Effect of Coulomb interactions on the optical properties of doped graphene  [PDF]
Adolfo G. Grushin,Belen Valenzuela,Maria A. H. Vozmediano
Physics , 2009, DOI: 10.1103/PhysRevB.80.155417
Abstract: Recent optical conductivity experiments of doped graphene in the infrared regime reveal a strong background in the energy region between the intra and interband transitions difficult to explain within conventional pictures. We propose a phenomenological model taking into account the marginal Fermi liquid nature of the quasiparticles in graphene near the neutrality point that can explain qualitatively the observed features. We also study the electronic Raman signal and suggest that it will also be anomalous.
Electronic Structures and Optical Properties of Partially and Fully Fluorinated Graphene  [PDF]
Shengjun Yuan,Malte Rosner,Alexander Schulz,Tim O. Wehling,Mikhail I. Katsnelson
Physics , 2014, DOI: 10.1103/PhysRevLett.114.047403
Abstract: In this letter we study the electronic structures and optical properties of partially and fully fluorinated graphene by a combination of abinitio G0W0 calculations and large-scale multi-orbital tight-binding simulations. We find that for partially fluorinated graphene, the appearance of paired fluorine atoms is more favorable than unpaired atoms. We also show that different types of structural disorder, such as carbon vacancies, fluorine vacancies, fluorine vacancy-clusters and fluorine armchair- and zigzag-clusters, will introduce different types of midgap states and extra excitations within the optical gap. Furthermore we argue that the local formation of $sp^3$ bonds upon fluorination can be distinguished from other disorder inducing mechanisms which do not destroy the $sp^2$ hybrid orbitals by measuring the polarization rotation of passing polarized light.
Tight-binding study of the magneto-optical properties of gapped graphene  [PDF]
Jesper Goor Pedersen,Thomas Garm Pedersen
Physics , 2011, DOI: 10.1103/PhysRevB.84.115424
Abstract: We study the optical properties of gapped graphene in presence of a magnetic field. We consider a model based on the Dirac equation, with a gap introduced via a mass term, for which analytical expressions for the diagonal and Hall optical conductivities can be derived. We discuss the effect of the mass term on electron-hole symmetry and $\pi$-$\pi^*$ symmetry and its implications for the optical Hall conductivity. We compare these results with those obtained using a tight-binding model, in which the mass is modeled via a staggered potential and a magnetic field is included via a Peierls substitution. Considering antidot lattices as the source of the mass term, we focus on the limit where the mass term dominates the cyclotron energy. We find that a large gap quenches the effect of the magnetic field. The role of overlap between neighboring $\pi$ orbitals is investigated, and we find that the overlap has pronounced consequences for the optical Hall conductivity that are missed in the Dirac model.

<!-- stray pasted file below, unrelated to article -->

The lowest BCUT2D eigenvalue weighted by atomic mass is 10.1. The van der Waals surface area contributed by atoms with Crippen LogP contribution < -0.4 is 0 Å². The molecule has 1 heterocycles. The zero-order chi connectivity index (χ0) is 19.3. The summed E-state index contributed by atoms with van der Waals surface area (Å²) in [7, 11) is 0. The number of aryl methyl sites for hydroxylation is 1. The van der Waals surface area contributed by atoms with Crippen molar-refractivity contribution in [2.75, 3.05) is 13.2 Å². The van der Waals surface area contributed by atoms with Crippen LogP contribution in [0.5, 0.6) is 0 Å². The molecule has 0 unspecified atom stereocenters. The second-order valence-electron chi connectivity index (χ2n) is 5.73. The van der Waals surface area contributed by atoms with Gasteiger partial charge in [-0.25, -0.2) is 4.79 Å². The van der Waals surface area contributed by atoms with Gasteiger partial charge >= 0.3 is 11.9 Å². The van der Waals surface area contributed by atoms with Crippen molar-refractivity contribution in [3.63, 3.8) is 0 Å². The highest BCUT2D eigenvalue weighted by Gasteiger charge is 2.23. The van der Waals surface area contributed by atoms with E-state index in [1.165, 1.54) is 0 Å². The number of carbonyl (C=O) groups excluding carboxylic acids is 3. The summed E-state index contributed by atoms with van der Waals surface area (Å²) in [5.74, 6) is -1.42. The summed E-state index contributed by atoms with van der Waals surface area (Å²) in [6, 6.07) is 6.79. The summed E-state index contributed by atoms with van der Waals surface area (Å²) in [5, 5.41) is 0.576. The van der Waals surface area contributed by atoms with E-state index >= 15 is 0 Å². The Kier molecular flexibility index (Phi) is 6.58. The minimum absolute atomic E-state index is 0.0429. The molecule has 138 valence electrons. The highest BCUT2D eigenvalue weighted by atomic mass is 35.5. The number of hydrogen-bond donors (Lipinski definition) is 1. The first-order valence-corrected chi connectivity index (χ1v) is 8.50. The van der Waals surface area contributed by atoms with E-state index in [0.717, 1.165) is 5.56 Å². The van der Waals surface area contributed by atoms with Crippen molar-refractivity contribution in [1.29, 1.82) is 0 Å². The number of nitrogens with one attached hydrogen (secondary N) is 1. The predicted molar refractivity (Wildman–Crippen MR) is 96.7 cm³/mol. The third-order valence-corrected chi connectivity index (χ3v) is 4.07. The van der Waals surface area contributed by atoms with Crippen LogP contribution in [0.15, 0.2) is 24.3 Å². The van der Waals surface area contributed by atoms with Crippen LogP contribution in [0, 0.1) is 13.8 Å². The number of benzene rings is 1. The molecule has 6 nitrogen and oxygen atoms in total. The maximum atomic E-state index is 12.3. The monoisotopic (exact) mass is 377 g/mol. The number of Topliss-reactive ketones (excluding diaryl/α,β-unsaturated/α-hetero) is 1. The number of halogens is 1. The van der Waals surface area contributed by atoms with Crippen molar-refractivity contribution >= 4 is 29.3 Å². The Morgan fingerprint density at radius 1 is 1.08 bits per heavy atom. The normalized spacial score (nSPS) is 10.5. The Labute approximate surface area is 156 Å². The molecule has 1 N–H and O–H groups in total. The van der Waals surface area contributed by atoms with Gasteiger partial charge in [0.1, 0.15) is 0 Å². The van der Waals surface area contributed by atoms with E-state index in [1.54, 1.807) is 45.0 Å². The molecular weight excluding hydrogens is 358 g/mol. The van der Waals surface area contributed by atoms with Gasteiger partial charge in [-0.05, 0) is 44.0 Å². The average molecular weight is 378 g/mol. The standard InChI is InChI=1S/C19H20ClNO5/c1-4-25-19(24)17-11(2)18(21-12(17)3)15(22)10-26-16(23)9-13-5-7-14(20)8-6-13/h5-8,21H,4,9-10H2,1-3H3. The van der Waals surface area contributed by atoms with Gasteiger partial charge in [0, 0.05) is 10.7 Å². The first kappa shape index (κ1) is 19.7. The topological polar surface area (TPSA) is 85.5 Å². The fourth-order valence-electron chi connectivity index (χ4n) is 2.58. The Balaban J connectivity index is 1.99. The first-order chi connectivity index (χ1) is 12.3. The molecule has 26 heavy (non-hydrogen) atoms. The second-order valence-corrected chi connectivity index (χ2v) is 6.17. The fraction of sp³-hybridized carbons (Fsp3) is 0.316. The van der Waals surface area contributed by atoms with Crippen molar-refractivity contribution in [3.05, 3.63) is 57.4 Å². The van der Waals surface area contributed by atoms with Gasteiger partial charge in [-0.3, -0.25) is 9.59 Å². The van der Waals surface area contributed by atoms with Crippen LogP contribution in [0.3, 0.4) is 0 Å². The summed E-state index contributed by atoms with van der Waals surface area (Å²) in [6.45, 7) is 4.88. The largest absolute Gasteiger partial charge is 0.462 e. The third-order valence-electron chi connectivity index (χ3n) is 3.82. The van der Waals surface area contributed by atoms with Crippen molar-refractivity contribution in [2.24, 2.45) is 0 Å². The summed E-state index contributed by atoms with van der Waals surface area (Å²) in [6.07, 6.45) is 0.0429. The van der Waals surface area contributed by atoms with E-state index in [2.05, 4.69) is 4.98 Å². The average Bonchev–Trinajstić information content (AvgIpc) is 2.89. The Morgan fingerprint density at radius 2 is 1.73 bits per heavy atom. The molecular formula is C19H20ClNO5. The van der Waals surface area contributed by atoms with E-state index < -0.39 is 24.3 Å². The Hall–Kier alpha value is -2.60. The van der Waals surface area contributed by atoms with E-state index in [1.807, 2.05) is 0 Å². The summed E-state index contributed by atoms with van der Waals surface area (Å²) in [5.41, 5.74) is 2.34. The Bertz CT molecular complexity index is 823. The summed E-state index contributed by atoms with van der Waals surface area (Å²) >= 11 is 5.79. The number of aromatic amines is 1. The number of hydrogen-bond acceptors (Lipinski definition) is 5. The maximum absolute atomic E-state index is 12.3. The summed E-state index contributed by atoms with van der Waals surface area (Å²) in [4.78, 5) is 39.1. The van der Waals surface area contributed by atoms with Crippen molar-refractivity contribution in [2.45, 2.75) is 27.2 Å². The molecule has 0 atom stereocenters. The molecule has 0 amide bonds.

Optical properties and charge-transfer excitations in edge-functionalized all-graphene nanojunctions  [PDF]
Caterina Cocchi,Deborah Prezzi,Alice Ruini,Marilia J. Caldas,Elisa Molinari
Physics , 2011, DOI: 10.1021/jz200472a
Abstract: We investigate the optical properties of edge-functionalized graphene nanosystems, focusing on the formation of junctions and charge transfer excitons. We consider a class of graphene structures which combine the main electronic features of graphene with the wide tunability of large polycyclic aromatic hydrocarbons. By investigating prototypical ribbon-like systems, we show that, upon convenient choice of functional groups, low energy excitations with remarkable charge transfer character and large oscillator strength are obtained. These properties can be further modulated through an appropriate width variation, thus spanning a wide range in the low-energy region of the UV-Vis spectra. Our results are relevant in view of designing all-graphene optoelectronic nanodevices, which take advantage of the versatility of molecular functionalization, together with the stability and the electronic properties of graphene nanostructures.
Optical and magneto-optical far-infrared properties of bilayer graphene  [PDF]
D. S. L. Abergel,Vladimir I. Fal'ko
Physics , 2006, DOI: 10.1103/PhysRevB.75.155430
Abstract: We analyze the spectroscopic features of bilayer graphene determined by the formation of pairs of low-energy and split bands in this material. We show that the inter-Landau-level absorption spectrum in bilayer graphene at high magnetic field is much denser in the far-infrared range than that in monolayer material, and that the polarization dependence of its lowest energy peak can be used to test the form of the bilayer ground state in the quantum Hall-effect regime.
Page 1 /100
Display every page Item

Copyright © 2008-2017 Open Access Library. All rights reserved.